MP renews call for abortion law inquiry following Telegraph poll
30 August 2005
The Daily Telegraph has commissioned an opinion survey on abortion, embryo research, cloning and euthanasia. The internet survey has claimed that 58% of people in Britain want a limit of 20 weeks or less for abortion.
A further 6% said abortion should not be legal at all. Social class ABC1 respondents were evenly divided on free NHS-funded abortion, but C2DE respondents were against by 52% to 35%.
Regarding people in terminal illness, the respondents strongly supported euthanasia (87%), but a significantly smaller majority favoured assisted suicide (67%). Fuller results are published on the YouGov website.
The Liberal Democrat MP, Dr Evan Harris has renewed his call for a parliamentary inquiry into the abortion laws, following the poll.
Dr Harris said that a debate on the issue was necessary as babies can often survive if they are born before 24 weeks. However, he again linked the suggestion of reviewing the law on late abortions to proposals to make early abortion more easily available. [Daily Telegraph, 30 August]
Contrary to public opinion, MPs are not ready to vote to reduce either the 24-week limit for routine abortions, nor the up-to-birth limit for killing disabled babies.
Dr Harris, whose pro-abortion position is well known, is helping to set a trap that would mean no significant reduction in late abortions, but more early and mid-term abortions.
A pro-abortion group in the US has released a television advertisement to develop opposition to the nomination of Judge John Roberts to the Supreme Court. NARAL was forced to withdraw a previous advert after intense criticism from both pro-life and pro-abortion groups. The previous advert falsely portrayed Roberts as a supporter of violent acts such as the bombing of an abortion facility. It was described by a White House spokesman as "one of the most dishonest and rancid ads ever run." The new ad describes abortion as, "one of our established liberties" and says: "There is just too much at stake to let John Roberts become a decisive vote on the Supreme Court." [LifeNews, 29 August]
The Food and Drug Administration in the US has postponed the decision on whether to allow over-the-counter sales of the morning after pill. They could not reach a consensus on the age limit of those who could buy the drug without a prescription. FDA Commissioner Lester Crawford has called for 60 days of public comment on whether and how shops should enforce an age limit for non-prescription sales. Pro-abortion groups in America have responded angrily to the delay. [CNS News, 29 August]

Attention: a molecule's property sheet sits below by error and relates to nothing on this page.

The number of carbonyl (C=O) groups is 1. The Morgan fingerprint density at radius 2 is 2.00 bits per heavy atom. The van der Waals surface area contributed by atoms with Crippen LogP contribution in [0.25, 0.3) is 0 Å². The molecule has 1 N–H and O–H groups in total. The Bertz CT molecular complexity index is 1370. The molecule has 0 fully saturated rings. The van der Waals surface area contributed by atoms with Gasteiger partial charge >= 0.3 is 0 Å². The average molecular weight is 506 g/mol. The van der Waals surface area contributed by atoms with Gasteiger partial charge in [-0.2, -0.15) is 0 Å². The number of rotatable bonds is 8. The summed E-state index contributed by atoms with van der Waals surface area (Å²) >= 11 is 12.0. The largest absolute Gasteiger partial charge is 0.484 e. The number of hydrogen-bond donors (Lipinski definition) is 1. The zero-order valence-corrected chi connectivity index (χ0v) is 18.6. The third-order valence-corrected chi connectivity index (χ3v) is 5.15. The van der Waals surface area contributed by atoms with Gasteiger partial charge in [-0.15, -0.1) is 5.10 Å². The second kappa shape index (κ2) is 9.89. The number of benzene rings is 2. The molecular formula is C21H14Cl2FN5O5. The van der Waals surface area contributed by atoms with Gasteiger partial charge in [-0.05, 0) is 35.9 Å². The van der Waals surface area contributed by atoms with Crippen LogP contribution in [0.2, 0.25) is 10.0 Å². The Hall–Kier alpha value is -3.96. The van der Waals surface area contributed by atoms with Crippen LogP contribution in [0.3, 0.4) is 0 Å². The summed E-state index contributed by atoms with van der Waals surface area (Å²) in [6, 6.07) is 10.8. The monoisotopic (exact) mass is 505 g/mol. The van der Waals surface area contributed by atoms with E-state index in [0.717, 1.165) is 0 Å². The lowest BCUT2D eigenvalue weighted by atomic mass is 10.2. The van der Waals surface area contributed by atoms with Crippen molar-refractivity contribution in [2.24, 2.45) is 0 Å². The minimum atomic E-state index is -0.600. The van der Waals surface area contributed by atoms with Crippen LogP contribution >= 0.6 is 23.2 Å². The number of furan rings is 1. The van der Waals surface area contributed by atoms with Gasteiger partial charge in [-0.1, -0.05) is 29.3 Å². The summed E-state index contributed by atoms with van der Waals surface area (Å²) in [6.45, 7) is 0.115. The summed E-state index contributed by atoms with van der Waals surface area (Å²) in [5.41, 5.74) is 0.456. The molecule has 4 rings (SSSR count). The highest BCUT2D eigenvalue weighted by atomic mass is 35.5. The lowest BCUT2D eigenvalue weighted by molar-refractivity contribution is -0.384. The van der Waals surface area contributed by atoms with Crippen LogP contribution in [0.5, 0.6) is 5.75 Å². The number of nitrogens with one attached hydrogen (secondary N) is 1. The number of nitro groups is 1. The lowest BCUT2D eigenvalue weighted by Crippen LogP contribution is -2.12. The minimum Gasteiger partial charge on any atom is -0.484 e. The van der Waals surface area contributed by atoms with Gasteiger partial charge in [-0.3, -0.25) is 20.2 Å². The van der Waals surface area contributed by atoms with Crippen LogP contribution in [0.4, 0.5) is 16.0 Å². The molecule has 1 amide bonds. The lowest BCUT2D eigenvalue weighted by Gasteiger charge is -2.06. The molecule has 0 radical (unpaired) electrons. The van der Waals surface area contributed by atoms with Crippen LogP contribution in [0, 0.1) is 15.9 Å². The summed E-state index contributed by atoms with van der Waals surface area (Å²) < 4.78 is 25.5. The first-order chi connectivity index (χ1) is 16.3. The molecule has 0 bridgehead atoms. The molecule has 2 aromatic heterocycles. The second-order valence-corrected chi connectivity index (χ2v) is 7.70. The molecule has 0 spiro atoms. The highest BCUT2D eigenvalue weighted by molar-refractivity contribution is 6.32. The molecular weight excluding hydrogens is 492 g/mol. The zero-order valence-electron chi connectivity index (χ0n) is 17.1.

A mother in Northern Ireland is about to join the growing number of women who are having stem cells harvested from their baby's umbilical cord. Liz Ackerman, who is about to give birth to her second child, says that the umbilical cord cells may be able to save her child's life in the future: "If this child should develop Parkinson's, or cancer, Alzheimer's or a heart defect, by that time, technology would have progressed to such a level that you could use these stem cells to fight or even cure these illnesses." Frank Barry, Professor of Cellular Therapy at the University of Galway said: "We are seeing more evidence that stem cells can be therapeutically very useful and are likely to be widely used in the future to treat a broad variety of diseases. So, it may be very sensible to consider harvesting the cord blood and storing it until some time in the future when those stem cells could possibly be used." [BBC News, 30 August]
Scientists have predicted that artificial wombs could become available within 20 years. These would mean that unborn children could grow and be born outside a woman's body. Although this could bring advantages for babies born very prematurely, who would be able to be nurtured and brought to maturity in artificial wombs, scientists have raised ethical concerns about their use. Dr Richard Ashcroft of Imperial College London said: "Is creating children with artificial wombs having children at all, or is it a kind of manufacturing of children? It is deeply dangerous." [Times, 30 August]
The Canadian Prime Minister has appointed a new member of the Senate despite his involvement with an abortion scandal. Francis Fox resigned from the House of Commons in 1978 after it was revealed that he had fraudulently obtained an abortion for a woman with whom he was having an affair. He signed the name of the woman's husband on a hospital document to procure the abortion. [LifeSiteNews, 29 August]
Planned Parenthood has released a promotional cartoon advocating violence against pro-lifers and portraying them as zombies and corrupt politicians. It features a "superhero" called Dianisis whose mission is to promote abortion and eliminate pro-life supporters. At one point she fires a gun loaded with condoms at pro-life protestors outside a Planned Parenthood clinic obliterating them. [Life Issues, 30 August]